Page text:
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Return to splendour

PUBLISHED: 11:04 25 September 2008 | UPDATED: 10:07 23 August 2010

Gravesend
17-09-08
Unveiling of the newly restored Darnley Mausoleum

Gravesend 17-09-08 Unveiling of the newly restored Darnley Mausoleum

THE Darnley Mausoleum, a Grade I listed 18th century building situated deep into Cobham Wood, was one of the most important buildings on the English Heritage buildings at risk register. Built in 1783, the burial tomb suffered years of vandalism and abuse

Gravesend
17-09-08
Unveiling of the newly restored Darnley Mausoleum
Lord Darnley

THE Darnley Mausoleum, a Grade I listed 18th century building situated deep into Cobham Wood, was one of the most important buildings on the English Heritage buildings at risk register.

Built in 1783, the burial tomb suffered years of vandalism and abuse, reducing the historic building to ruins.

But last Wednesday, after two years of work, its doors were opened once again, fully restored, as part of a project to conserve and enhance Cobham Park.

The Cobham and Ashenbank Management Scheme (CAMS) launched 11 years ago. In 2001, CAMS, made up of eight organisations, including The National Trust, English Heritage and Kent County Council, provided the funding for Gravesham Borough Council to purchase the Mausoleum and the surrounding woodland for £150,000. Two years ago, restoration work began. Spanish marble once again clads the internal columns, three painted lunette windows have been manufactured to the original design and the replacement marble altarpiece has been put in place opposite the chapel door, hand carved with the Lord's Prayer and Creed.

At the special opening for those involved in the project, David Nessling, chairman of the CAMS said: "Two years ago the mausoleum was in a ruinous state. But it has been fully restored inside and out and is a tribute to everyone concerned with the project.

"The final outcome and the quality of the restoration is absolutely superb."

The mausoleum, which was featured as part of BBC2's Restoration programme in 2003, was designed by the prominent neo-classical architect James Wyatt, who was one of the most fashionable architects of the day. The Darnley's had previously been buried in Westminster Abbey, but their allocated tomb space within the Abbey had been filled by the late 20th century. John Bligh, the third Earl of Darnley, left detailed instructions in his will for the construction of a mausoleum in the park, where he and his descendants could be laid to rest. For reasons that remain unclear, but may have involved a dispute with the Bishop of Rochester, The Darnley Mausoleum was never consecrated, and therefore never used for burial.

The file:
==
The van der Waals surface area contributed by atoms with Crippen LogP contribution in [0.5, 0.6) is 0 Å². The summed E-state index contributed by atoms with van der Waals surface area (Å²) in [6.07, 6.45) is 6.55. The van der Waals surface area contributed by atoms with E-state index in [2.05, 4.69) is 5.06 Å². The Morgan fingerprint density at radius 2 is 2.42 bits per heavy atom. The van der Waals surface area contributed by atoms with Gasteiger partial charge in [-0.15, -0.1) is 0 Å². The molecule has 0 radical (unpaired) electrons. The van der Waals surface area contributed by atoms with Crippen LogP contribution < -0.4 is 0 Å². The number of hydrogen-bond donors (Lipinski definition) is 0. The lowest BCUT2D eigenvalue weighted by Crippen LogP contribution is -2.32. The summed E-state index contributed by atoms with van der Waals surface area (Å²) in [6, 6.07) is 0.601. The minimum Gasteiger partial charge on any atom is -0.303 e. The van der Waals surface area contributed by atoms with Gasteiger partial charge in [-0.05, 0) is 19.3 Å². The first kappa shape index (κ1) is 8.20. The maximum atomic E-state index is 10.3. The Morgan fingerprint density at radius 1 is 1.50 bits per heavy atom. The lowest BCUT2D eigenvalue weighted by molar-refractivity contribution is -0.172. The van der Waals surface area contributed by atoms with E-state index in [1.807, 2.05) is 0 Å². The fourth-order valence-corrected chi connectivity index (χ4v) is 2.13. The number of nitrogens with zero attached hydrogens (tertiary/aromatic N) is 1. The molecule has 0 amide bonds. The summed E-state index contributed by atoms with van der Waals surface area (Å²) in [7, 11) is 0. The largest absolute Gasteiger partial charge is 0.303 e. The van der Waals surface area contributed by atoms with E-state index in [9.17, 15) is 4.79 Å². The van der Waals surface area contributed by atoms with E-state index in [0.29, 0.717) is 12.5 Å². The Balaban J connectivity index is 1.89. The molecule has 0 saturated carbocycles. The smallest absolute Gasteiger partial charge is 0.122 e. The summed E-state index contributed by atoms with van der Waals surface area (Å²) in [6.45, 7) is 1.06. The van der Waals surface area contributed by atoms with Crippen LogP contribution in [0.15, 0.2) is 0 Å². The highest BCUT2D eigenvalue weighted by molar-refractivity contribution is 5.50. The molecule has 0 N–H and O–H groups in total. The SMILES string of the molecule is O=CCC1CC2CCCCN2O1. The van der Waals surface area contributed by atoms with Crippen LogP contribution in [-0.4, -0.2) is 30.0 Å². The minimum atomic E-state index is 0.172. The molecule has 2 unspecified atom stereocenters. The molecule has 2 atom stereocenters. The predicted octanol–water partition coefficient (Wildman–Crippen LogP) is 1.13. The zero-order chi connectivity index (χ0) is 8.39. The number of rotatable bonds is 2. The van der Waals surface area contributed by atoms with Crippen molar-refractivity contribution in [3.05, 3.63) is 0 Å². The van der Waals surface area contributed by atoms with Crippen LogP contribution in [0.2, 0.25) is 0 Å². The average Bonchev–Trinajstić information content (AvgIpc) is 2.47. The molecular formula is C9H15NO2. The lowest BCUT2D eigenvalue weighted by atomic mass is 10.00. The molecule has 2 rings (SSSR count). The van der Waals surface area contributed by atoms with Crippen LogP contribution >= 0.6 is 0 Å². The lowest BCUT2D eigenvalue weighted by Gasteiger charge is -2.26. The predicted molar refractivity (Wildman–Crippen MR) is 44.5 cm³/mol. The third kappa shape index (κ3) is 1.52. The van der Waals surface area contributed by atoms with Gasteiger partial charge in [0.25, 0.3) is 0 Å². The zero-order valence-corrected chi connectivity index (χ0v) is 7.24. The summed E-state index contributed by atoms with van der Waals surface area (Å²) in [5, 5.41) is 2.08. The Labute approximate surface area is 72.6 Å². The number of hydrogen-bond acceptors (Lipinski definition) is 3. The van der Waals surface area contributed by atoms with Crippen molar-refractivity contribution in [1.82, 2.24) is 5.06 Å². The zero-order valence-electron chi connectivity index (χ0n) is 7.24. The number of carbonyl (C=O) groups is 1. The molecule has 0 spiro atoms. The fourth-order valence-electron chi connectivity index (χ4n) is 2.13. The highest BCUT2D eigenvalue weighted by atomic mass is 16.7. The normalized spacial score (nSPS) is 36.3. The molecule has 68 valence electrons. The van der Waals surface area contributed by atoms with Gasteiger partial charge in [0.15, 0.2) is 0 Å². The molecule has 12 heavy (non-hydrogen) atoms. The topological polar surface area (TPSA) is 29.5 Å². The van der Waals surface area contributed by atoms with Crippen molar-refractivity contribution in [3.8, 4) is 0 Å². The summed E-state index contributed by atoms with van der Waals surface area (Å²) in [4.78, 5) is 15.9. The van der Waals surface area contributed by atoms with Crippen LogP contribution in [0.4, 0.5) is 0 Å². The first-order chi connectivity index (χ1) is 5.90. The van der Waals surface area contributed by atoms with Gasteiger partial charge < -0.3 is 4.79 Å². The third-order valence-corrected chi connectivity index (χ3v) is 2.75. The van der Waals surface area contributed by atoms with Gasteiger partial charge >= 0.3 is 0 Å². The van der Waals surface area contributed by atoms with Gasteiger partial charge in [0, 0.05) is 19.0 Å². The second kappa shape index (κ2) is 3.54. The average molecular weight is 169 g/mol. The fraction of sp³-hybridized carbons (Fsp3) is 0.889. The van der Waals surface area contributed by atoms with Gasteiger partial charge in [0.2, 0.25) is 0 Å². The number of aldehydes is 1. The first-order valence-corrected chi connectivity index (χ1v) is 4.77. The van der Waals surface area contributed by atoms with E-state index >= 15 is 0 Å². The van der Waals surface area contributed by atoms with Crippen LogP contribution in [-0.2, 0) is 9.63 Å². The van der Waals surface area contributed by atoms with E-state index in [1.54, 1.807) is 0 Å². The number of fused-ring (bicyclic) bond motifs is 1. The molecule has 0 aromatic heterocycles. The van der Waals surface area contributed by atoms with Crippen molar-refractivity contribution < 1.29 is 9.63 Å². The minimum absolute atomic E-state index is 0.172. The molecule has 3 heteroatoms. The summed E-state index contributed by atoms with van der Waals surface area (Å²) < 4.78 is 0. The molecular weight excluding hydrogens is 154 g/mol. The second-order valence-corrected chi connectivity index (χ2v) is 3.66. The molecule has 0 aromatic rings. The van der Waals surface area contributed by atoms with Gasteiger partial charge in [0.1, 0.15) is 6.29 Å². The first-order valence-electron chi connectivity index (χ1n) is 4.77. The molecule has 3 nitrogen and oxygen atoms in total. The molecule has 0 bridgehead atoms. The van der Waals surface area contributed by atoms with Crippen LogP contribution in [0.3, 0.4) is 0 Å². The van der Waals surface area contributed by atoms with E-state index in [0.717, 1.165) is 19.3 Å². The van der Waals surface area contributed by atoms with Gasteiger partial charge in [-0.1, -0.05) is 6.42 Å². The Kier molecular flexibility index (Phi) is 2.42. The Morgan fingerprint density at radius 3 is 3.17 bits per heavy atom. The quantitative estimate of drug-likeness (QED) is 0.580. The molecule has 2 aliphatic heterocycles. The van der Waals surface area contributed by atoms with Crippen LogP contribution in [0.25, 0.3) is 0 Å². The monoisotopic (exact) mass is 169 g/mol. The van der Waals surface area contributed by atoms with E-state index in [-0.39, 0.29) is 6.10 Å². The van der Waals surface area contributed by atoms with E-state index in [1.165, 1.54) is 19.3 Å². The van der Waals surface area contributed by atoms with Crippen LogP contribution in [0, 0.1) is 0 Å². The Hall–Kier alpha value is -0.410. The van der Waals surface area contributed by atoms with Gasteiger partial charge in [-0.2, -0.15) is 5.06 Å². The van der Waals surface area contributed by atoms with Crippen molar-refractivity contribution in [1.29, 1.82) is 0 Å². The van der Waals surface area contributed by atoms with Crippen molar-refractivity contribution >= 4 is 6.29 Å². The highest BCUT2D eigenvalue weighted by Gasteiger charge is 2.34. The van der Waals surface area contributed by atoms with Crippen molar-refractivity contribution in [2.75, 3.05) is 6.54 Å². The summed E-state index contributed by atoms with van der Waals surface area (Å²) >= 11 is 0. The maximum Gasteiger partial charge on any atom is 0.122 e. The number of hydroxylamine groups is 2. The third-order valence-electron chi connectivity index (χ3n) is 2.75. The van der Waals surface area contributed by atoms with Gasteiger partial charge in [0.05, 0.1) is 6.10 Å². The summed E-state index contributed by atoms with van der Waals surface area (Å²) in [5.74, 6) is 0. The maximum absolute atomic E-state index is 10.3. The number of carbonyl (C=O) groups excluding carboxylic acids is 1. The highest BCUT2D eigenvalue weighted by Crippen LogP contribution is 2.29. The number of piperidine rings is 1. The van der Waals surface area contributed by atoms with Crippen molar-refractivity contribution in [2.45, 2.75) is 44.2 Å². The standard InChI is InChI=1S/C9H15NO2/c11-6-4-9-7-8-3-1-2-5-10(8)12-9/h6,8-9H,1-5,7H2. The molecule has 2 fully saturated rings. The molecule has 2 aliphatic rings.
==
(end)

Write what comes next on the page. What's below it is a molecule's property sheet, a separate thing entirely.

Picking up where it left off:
Throughout the 20th century the Earl of Darnley's struggled to maintain the Cobham estate and in the 1950s moved out of Cobham Hall, although the park and the mausoleum remained in the family's hands.

It became the target of vandals and on November 5, 1980 a blaze in the crypt brought down the floor of the chapel. The current Lord Darnley said:"I remember the Mausoleum as a small boy. It wasn't until after 1980 did I see the real affect of the vandalism. I got that sinking feeling - how will we ever restore that. But in 1997 we started putting the CAMS project together and it seemed a long shot that we would finally get to where we are today but it has been achieved."

As well as the Mausoleum landscaping works have been carried out throughout the park, South Lodge Barn has been restored and Lodge Lane has seen extensive resurfacing.

It is hoped that by early next year the National Trust will take ownership and responsibility for the care of the building.

On Saturday a one-off open day is due to be held for the public, allowing close up views of the Darnley Mausoleum and the grounds of Cobham from 1 until 5pm.

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